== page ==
An Exercise in Camaraderie : Sunday Marathon Clinic Fetes 10th Informal Year

Times Staff Writer

It was 8 a.m. Sunday--a time when many people prefer to sleep.

But at De Anza Cove on Mission Bay, 75 people were kneeling on the wet grass, practicing their arm swings and quadriceps stretches.

"Take one step back. One step forward. Bend the knees," Austin (Ozzie) Gontang intoned as he led his flock through the exercises. After 20 minutes, Gontang, a 43-year-old runners' guru, signaled that it was time to run.

"Introduce yourself to two or three people you don't know. Let's go," he said.

For a moment, the runners milled around him, talking, hugging friends, bouncing on their toes.

Suddenly, the lawn was empty as they peeled off in packs of five or 10 for the three-mile jog to the San Diego Hilton, the eight-mile route around Mission Bay or the grueling 10-miler to the top of Mount Soledad and back.

Running is usually a solitary sport. But these people were talking their way around the bay, catching up on everything from last night's movie to a friend's divorce as they ran.

This is the Mission Bay Marathon Clinic, a free runners' clinic that Gontang, its unpaid director, calls "one of the largest organized non-organizations" in town.

The clinic has no dues, no membership list and no particular structure other than a general agreement to meet at the cove every Sunday for fellowship, stretching exercises and 40 minutes or so of running. (Its name is a misnomer, however. Novice runners are welcome along with the marathoners, and every Sunday the clinic offers a special class for beginners.)

Though its air is casual, the marathon clinic has survived the boom and decline of the jogging craze to become an institution in San Diego.

This morning, it celebrates its 10th year at the bay with a potluck brunch, a birthday cake and, of course, the usual stretching exercises and run. Just what kind of institution it is sometimes is difficult, even for Gontang, to define. It has always been a training place for runners. Some Sundays it also has the hungry feeling of a singles bar. But most weeks, it offers something more basic: a feeling of fellowship, perhaps a runner's substitute for church.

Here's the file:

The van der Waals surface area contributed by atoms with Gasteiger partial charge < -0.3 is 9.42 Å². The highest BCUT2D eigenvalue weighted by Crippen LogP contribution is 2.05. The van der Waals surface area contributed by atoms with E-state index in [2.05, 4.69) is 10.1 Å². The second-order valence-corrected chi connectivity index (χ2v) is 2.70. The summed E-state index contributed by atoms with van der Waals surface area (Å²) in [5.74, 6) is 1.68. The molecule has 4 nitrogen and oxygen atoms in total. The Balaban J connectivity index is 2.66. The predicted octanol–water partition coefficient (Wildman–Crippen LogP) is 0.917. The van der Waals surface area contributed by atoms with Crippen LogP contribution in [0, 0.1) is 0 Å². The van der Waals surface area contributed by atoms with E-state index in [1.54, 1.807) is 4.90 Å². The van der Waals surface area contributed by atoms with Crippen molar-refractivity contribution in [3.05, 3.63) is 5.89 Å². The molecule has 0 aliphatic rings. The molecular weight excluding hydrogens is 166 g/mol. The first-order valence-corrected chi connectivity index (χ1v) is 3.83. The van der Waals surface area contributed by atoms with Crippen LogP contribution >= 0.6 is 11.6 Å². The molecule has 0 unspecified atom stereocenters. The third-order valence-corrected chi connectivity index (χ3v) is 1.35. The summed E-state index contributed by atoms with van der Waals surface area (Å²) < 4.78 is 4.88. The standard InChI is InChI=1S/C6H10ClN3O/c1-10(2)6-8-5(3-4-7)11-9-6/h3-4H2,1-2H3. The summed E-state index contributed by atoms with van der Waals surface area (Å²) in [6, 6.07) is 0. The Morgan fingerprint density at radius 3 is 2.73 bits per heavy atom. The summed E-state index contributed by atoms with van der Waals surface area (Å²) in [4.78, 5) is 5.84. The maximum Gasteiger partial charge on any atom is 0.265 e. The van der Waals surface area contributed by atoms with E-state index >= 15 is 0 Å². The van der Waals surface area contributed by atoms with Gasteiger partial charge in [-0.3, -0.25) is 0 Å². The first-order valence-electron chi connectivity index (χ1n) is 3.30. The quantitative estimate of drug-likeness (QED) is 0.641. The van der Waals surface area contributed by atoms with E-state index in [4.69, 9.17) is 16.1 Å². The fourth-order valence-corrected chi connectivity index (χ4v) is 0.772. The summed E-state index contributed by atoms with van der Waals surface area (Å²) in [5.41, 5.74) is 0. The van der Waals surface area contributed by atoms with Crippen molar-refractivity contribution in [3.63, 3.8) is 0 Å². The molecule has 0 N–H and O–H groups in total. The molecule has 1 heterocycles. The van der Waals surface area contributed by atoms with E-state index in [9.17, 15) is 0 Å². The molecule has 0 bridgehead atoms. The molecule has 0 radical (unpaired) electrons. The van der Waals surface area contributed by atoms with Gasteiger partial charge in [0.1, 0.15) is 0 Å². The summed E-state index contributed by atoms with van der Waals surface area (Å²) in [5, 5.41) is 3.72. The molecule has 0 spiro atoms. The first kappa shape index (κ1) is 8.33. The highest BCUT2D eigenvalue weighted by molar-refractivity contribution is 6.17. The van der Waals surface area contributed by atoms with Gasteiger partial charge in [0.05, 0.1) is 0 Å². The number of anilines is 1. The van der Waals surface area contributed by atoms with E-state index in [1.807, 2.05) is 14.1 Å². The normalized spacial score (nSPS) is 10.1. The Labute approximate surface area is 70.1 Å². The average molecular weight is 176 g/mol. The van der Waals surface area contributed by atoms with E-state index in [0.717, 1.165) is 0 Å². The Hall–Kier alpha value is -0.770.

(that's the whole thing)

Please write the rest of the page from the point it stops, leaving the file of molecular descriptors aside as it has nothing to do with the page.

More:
Clinic regulars say the camaraderie is a key reason why they haul themselves out of bed early Sundays to run.

"This starts my week off," said hospital administrator Ruth Dundon, a five-year veteran of the clinic who runs abouts five miles on Sundays. "It gives me a feeling of well-being. And when you're with people, sharing the same kind of interest, that feeling exists whether you're running a mile or a marathon."

KYXY radio film critic Andrew Makarushka agreed. "I got home at 2:30 this morning," he said last Sunday morning. "But I wouldn't miss this because I have fun here. This is where I started running longer distances--my first eight miles, my first 18 miles, my first 24 miles. The people who come here are cordial, friendly, non-judgmental. . . . They encourage you to keep going."

The mood of the clinic is rare, said Mitch Feingold, a podiatrist who has been running with it nine years.

"Here's a free thing," he said. "You come down to the bay and, within a few months, you've got friends. There's camaraderie here, whether you move at a slow, walking place or you're a marathon runner."

George Kezas, a senior vice president at Travelodge who has also been meeting with the group for nine years, said, "This is a neat place. You run, finish, grab a beer and tell war stories. What else would you do with your Sunday morning?"

The clinic began on a rainy Sunday in December, 1974, when about 15 people met at the Del Mar home of psychiatrist Thaddeus Kostrobula for a couple of hours of walking or running, then beer and breakfast afterward.